17 November 2009

"Deepity" and Modern Theology



Does anyone think that a "Sokal Affair" experiment with modern theological scholarship is overdue?


I suggested a theological "Sokal Affair" experiment on my blog back in 2007 .


The section where Daniel Dennett talks about "deepity" in theological thought happens at 30:25 in his talk.

3 comments:

Joel Monka said...

Very good stuff; but I do have one nit to pick, and it's as big an error as the use/mention one: imprecise definition of terms. He speaks of "religion" and "theology", but what he means is Trinitarian Christian theology. Just as one example, I doubt very much that a Shinto priest was disillusioned by errors in the Bible, and is now living a lie. This error is a way of Life for Dawkins, and extremely common in virtually all critiques of "religion".

Steve Caldwell said...

Joel -- this is a valid criticism and it's one that Dennett would acknowledge given the preliminary nature of this research.

However, my guess is that his initial exploration into clergy folk who no longer believe their denominations hold as core faith elements was limited to those folks he could easily interview in North America (Dennett is a professor at Tufts - a historically Universalist university in Boston).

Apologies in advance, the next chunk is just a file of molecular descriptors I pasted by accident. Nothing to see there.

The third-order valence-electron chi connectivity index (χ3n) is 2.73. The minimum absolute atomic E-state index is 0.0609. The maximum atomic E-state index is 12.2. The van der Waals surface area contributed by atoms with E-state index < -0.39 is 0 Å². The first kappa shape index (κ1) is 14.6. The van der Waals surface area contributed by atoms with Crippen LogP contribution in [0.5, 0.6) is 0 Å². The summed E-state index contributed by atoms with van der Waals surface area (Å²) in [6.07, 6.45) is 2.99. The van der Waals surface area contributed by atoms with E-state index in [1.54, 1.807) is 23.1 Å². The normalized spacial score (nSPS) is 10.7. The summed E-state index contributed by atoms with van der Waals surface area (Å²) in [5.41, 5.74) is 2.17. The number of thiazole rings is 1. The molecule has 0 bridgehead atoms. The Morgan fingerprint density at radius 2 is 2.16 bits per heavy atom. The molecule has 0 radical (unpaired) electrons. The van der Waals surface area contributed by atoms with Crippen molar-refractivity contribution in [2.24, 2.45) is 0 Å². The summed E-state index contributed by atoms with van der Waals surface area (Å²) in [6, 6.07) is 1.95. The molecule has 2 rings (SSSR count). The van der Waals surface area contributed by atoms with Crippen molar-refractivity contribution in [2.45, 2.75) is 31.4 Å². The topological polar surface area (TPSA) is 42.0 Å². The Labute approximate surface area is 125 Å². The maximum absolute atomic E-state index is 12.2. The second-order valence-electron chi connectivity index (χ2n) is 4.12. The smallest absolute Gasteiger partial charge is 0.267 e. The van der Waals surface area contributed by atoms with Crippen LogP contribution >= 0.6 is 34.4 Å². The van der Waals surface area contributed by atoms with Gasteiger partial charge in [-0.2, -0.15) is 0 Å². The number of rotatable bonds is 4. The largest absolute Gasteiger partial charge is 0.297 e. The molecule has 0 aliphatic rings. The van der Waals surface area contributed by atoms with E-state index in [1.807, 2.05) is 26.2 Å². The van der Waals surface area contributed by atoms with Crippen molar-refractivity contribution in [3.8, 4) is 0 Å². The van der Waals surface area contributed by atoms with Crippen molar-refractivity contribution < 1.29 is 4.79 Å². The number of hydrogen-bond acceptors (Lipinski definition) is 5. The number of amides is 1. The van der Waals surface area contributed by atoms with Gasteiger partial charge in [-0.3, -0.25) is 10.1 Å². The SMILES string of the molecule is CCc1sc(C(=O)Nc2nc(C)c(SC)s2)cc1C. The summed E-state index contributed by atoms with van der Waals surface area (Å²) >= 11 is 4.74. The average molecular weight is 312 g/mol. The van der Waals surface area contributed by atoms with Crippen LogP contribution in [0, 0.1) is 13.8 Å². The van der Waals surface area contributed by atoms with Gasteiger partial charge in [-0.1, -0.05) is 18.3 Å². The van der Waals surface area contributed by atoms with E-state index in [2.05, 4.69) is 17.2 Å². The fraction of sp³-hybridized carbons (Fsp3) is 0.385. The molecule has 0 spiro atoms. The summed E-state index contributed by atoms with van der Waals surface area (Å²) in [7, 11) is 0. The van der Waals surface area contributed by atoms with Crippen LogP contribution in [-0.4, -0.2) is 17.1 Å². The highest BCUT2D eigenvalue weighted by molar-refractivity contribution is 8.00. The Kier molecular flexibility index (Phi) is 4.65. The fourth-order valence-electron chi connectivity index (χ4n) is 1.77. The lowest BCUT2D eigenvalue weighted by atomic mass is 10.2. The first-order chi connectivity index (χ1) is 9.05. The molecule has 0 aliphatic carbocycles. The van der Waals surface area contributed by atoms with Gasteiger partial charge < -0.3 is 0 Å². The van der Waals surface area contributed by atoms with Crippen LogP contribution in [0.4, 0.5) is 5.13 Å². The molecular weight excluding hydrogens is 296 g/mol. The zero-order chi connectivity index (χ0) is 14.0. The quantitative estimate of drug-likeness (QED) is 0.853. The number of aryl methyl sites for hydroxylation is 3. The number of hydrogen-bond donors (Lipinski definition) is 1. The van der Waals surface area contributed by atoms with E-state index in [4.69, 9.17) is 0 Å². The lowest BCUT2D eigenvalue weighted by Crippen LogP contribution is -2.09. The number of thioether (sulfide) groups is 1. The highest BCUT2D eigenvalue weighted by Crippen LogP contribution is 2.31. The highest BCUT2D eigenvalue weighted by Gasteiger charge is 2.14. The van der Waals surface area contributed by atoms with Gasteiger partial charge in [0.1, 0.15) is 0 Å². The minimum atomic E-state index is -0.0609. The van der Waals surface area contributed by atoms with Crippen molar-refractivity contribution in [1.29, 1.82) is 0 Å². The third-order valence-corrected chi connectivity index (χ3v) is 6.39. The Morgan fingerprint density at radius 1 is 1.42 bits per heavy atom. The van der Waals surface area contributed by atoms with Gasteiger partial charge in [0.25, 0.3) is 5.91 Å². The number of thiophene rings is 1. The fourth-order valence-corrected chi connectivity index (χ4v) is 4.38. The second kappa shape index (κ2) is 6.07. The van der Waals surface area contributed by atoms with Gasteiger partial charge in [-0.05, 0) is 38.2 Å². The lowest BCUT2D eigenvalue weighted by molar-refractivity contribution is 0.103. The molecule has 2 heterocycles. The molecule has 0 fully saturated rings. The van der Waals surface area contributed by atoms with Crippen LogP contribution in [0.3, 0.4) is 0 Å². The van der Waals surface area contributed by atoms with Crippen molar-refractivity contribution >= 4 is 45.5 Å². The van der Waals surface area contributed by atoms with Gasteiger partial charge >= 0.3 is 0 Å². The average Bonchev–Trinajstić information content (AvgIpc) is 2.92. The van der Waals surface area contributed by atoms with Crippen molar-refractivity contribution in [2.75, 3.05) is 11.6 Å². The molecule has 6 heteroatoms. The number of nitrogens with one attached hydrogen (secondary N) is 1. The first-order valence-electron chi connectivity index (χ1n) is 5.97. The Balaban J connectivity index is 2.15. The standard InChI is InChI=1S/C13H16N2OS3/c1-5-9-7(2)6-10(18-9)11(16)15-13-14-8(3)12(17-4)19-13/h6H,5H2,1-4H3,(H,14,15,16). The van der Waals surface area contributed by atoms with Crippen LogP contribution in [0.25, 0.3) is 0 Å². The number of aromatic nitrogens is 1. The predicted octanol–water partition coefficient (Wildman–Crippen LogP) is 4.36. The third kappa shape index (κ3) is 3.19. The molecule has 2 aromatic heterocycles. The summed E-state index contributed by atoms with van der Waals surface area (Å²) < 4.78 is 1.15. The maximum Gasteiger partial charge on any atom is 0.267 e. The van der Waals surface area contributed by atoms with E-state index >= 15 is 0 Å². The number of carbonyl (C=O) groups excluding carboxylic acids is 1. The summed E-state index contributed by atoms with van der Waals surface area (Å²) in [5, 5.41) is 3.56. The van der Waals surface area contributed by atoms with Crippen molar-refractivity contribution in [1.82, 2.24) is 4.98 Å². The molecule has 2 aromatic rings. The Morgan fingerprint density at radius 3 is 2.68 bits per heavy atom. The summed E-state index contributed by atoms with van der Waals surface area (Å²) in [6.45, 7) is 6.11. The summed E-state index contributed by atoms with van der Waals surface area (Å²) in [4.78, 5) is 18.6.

I suppose that Shinto priest who had rejected the teachings of his Shinto religion but remained closeted about it and continued to work as a priest would make for an interesting interview. But that's probably pretty hard to find in North America. Perhaps a Japanese philosopher can do the research you've suggested in your reply.

Keep in mind that his research subjects were clergy who finding themselves in conflict with core aspects of their outward religious identification but who remain closeted about it.

The hypothetical Shinto priest who rejects the Bible example you bring up would make as much sense as interviewing a Methodist minister who rejects Wicca.

Dennett did say this was a pilot study with just six interview subjects -- 3 liberal Protestants and 3 traditional Protestants.

He mentions that he would want to interview Mormon and Roman Catholic clergy for the next phase of his research.

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